Despite several other sudden patient deaths, Swango continued his duties for about a year. Two of his alleged victims were workers at the hospital. One of them, Edith Ngwenya, washed and cleaned for the American.

She fell ill suddenly sometime in 1996 and was taken to the outpatients clinic by Swango. Chipo Gumbo recalled seeing her aunt that day. "She was vomiting, sweating a lot and complaining of heartburn. She told me she was going home to rest, but that night she was rushed to emergency and by the morning she was dead. It was so sudden."

Gumbo believes her aunt may have been poisoned as a result of Swango's experimenting with various drugs.

Yet another suspected victim was Philemon Chipoko, who was the hospital's foreman. He died while recovering from a leg amputation soon after being examined by Swango. So did a young woman who had been kept for observation overnight after a miscarriage.

With the spectre of so many unexplained deaths hanging over their hospital, the nurses became increasingly vigilant of Swango, whom they also disliked because of his poor personal hygiene and the fact that he wore the same blue corduroy trousers all the time. "We thought he was responsible for the deaths, but he was very clever and we never caught him doing anything," said one nurse.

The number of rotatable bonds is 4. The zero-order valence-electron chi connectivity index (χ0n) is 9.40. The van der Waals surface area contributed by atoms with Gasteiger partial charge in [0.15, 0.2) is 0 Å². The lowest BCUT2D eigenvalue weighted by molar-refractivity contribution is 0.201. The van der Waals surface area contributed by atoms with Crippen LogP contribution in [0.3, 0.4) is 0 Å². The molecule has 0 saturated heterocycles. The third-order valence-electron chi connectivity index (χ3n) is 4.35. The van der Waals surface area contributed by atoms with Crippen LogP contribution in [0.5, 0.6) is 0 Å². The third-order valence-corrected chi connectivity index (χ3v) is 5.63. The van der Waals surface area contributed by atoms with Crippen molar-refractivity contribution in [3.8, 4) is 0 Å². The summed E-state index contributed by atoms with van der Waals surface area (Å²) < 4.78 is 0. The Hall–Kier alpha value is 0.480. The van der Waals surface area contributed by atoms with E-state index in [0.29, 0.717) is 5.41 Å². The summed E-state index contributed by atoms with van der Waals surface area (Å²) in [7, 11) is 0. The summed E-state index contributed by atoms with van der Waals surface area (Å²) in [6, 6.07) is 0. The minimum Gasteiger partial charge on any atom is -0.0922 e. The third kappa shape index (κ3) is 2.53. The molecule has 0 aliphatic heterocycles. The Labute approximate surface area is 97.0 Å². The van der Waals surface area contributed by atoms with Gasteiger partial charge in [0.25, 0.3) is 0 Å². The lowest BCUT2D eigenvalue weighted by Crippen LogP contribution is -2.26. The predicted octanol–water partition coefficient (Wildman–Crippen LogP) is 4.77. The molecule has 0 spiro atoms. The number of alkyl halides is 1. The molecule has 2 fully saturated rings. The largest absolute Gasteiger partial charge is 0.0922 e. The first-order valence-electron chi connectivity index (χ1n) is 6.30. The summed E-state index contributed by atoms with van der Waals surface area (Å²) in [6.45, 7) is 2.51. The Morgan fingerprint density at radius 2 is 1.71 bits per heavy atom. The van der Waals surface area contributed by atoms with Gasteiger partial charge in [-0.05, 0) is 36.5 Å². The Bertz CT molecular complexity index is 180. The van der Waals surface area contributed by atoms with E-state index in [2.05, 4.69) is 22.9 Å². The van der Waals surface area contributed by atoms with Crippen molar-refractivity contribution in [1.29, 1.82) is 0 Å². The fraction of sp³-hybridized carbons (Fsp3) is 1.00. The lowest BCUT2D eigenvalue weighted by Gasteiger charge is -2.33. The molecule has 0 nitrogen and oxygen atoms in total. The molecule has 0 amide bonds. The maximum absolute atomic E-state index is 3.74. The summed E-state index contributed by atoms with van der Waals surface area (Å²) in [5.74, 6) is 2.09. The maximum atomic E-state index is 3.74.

Then one night a woman in the maternity ward started screaming soon after Swango was seen hovering over her bed. She claimed he had injected something in her intravenous drip. He initially insisted she was hallucinating, then contradicted this by claiming he was only flushing it out with water. The woman broke into a sweat and suffered severe vomiting but lived to deliver a healthy baby.

This incident forced the hospital's hand after months of ignoring the allegations -- one newspaper report quoted an unnamed hospital representative admitting they had tried to keep the matter a closely guarded secret to avoid unnecessary panic.

The police began investigating and discovered 55 different types of drugs, brought into the country illegally, in Swango's living quarters. During questioning he appeared affronted. "I thought I had come to a jungle and out of the goodness of my heart had brought my own drugs," he told officers.

After his dismissal an aggrieved Swango moved to Bulawayo and hired Coltart. He found lodgings with Lynette O'Hare in a quiet middle-class suburb on the outskirts of town, after being introduced to her by a member of her daughter's church group.